A year older, a year wiser? More than a year has passed since the BIR issued Revenue Regulations No. 10-2022 (RR No. 10-2022 or the MAP Guidelines), which prescribed the guidelines and procedures for requesting Mutual Agreement Procedure (MAP) assistance in the Philippines. As with any new process, overcoming the learning curve on either side — the government or the taxpayer — is inevitable in the early stages of implementation. With a handful of guinea pigs having gone through or currently undergoing the infancy of implementation, some taxpayers may still be wondering if there is truly any value in pursuing the MAP process vis-à-vis ordinary remedies. One may ask, how is MAP relevant to taxpayers and how does it work?
As of this writing, all 43 tax treaties executed by the Philippine government contain a MAP provision. In a nutshell, the MAP Guidelines bring to life the process agreed in tax treaties allowing for the resolution through mutual agreement of disputes arising from the interpretation or application of tax treaties. This is a particular concern to taxpayers since issues with tax treaty interpretation often lead to double taxation — wherein the taxpayer suffers income taxes imposed by two or more states on the same income — the scenario that all tax treaties seek to avoid. While admittedly domestic MAP experience is still limited, experience in other jurisdictions has proven MAP to be one of the most highly utilized means of eliminating double taxation.
As MAP is a predominantly diplomatic process, the issues are resolved on a state-to-state level, with the taxpayer’s active participation mainly limited to lodging the MAP request and laying down the basis to show how the taxation imposed is not in accordance with the tax treaty. Thus, the taxpayer is typically not privy to the negotiations and exchanges between the states concerned. Nevertheless, there is no restriction on the taxpayer-initiator to request status updates from the handling MAP team.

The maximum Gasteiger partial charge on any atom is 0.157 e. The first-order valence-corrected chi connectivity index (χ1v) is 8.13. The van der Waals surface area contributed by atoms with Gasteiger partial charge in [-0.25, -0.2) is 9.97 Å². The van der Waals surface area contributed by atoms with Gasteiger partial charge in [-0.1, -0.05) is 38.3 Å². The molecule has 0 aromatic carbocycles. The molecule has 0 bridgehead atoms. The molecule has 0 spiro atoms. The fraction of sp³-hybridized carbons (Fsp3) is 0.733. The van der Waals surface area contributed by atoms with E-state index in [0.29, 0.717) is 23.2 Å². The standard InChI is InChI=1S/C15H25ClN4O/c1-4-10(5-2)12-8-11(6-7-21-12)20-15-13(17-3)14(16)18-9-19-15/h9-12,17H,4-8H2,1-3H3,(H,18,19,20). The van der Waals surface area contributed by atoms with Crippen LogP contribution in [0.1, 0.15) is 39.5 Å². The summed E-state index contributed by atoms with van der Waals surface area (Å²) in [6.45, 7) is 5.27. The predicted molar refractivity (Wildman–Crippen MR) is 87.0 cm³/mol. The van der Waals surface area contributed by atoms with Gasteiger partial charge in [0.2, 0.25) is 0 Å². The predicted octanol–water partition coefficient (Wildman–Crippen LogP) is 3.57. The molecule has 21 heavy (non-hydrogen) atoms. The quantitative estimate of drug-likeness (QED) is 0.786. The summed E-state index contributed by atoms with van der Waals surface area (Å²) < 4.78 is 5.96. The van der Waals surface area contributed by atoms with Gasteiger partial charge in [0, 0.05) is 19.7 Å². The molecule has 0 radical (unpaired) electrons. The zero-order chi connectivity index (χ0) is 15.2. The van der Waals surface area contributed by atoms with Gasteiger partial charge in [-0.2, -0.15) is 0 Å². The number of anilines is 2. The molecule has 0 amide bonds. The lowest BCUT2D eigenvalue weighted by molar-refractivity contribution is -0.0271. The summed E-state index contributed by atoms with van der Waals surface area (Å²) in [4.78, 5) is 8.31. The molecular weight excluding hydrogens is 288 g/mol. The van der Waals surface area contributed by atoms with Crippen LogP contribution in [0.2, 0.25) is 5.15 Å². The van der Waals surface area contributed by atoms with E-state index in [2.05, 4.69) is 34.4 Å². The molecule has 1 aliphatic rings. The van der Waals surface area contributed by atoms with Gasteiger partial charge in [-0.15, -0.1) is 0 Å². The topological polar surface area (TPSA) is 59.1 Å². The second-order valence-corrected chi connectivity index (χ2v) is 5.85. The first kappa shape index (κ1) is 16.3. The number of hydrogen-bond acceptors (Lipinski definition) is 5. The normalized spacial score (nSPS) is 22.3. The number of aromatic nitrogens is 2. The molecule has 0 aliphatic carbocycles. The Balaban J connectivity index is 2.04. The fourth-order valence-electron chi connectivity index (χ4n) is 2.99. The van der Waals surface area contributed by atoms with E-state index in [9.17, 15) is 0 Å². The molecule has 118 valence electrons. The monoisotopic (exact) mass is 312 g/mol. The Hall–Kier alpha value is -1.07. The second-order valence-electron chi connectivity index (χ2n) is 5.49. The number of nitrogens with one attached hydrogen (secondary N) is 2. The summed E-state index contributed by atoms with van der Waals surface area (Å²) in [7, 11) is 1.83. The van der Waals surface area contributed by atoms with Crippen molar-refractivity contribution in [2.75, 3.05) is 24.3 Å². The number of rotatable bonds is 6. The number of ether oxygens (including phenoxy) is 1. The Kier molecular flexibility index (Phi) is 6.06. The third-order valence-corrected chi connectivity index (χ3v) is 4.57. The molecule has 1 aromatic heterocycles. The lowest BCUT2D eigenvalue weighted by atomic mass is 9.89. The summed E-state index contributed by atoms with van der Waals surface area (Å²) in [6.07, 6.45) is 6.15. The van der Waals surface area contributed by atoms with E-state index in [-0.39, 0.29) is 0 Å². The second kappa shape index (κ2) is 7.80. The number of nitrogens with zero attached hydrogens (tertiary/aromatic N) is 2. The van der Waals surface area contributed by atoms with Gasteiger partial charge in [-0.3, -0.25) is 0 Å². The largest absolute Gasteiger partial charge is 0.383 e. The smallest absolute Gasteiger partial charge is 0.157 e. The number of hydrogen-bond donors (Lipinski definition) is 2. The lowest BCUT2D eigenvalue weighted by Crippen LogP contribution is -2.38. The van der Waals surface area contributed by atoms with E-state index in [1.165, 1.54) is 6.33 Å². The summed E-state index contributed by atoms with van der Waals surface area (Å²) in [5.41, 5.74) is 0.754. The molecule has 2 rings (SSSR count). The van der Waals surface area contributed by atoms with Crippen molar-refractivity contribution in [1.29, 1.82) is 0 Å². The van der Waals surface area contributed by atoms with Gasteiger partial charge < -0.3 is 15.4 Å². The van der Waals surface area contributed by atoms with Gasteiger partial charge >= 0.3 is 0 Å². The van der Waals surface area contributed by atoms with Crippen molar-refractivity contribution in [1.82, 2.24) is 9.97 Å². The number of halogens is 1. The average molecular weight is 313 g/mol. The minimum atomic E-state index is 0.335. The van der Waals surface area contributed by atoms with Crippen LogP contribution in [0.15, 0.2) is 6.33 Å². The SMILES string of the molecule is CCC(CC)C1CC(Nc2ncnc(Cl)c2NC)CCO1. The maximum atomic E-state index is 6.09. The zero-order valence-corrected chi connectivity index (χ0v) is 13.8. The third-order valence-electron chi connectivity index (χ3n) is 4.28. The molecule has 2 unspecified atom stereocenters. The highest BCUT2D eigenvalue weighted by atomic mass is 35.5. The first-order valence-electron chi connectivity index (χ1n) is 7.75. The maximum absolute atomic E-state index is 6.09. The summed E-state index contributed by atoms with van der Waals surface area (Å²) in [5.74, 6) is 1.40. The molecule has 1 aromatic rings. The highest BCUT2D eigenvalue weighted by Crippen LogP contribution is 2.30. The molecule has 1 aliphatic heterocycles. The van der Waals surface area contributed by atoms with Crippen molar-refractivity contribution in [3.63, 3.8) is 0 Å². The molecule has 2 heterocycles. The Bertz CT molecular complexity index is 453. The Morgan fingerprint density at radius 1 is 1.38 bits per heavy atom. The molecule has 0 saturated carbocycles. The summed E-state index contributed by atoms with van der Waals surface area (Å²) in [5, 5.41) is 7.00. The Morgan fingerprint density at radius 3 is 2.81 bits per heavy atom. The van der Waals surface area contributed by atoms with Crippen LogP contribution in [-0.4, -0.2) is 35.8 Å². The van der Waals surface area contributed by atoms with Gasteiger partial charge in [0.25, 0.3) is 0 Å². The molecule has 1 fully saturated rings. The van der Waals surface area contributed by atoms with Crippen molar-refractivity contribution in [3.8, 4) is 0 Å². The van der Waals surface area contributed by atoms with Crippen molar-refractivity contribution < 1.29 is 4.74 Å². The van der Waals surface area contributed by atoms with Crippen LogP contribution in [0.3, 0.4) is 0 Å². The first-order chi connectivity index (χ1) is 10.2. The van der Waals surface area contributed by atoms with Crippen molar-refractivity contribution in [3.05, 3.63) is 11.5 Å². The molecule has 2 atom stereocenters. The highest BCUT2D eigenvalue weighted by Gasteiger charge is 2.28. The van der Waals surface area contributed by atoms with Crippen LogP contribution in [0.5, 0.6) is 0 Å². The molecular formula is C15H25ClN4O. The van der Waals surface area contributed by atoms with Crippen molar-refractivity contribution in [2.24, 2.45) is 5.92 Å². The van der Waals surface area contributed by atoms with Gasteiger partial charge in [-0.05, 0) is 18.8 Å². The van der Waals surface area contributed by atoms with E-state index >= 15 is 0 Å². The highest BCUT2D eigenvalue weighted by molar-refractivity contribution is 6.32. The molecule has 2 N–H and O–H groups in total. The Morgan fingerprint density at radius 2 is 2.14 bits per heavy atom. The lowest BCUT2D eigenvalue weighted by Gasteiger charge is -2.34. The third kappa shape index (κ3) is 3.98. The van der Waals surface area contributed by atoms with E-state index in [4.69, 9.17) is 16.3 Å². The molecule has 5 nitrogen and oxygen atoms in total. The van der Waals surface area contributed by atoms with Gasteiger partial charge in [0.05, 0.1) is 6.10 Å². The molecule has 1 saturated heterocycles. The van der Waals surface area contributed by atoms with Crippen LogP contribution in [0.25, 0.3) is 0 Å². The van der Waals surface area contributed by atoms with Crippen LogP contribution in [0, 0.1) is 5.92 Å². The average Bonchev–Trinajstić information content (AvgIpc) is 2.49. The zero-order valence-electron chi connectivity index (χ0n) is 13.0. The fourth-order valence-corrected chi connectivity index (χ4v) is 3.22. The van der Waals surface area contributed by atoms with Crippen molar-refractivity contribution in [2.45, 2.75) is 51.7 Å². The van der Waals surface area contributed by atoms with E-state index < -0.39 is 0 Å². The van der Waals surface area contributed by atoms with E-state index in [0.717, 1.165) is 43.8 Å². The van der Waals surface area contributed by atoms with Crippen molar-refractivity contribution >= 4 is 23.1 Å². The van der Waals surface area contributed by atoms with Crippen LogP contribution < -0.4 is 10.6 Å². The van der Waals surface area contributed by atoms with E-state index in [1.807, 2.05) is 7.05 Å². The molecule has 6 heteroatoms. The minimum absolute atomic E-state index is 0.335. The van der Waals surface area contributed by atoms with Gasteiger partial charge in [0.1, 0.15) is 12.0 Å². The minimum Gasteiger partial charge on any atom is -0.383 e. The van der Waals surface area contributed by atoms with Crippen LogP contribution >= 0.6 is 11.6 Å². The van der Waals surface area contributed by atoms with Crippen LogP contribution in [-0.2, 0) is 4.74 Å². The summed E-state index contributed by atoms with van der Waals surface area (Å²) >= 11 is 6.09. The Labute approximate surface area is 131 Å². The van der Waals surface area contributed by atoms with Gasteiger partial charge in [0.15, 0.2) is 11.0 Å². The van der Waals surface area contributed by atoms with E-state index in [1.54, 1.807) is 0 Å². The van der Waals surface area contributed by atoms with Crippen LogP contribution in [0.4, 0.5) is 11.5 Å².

Prior to the availability of MAP, aggrieved taxpayers ordinarily pursued administrative or judicial remedies in one or more countries where the double taxation occurred. With the MAP process, there is now an opportunity to address double taxation efficiently, with MAP functioning as a forum to simultaneously address issues that would otherwise be subjected to potentially piecemeal resolution in two or more countries. Moreover, availing of the MAP process ensures that the issues are heard by highly specialized government personnel attuned to the technicalities and peculiarities of tax treaties. In addition, there are generally no fees involved in initiating a MAP request. Needless to say, this can lead to overall cost-effectiveness and time saving on the part of the taxpayer.
When one avails of MAP, it is presupposed that an earlier administrative measure has been taken by the taxpayer where government action results in double taxation. In initiating the MAP process, the taxpayer must observe the time limit of 2-3 years from first notification of the government action within which to institute the MAP process. This first notification could be in the form of a Final Assessment Notice arising from a tax audit or a ruling denying the claim for treaty benefit.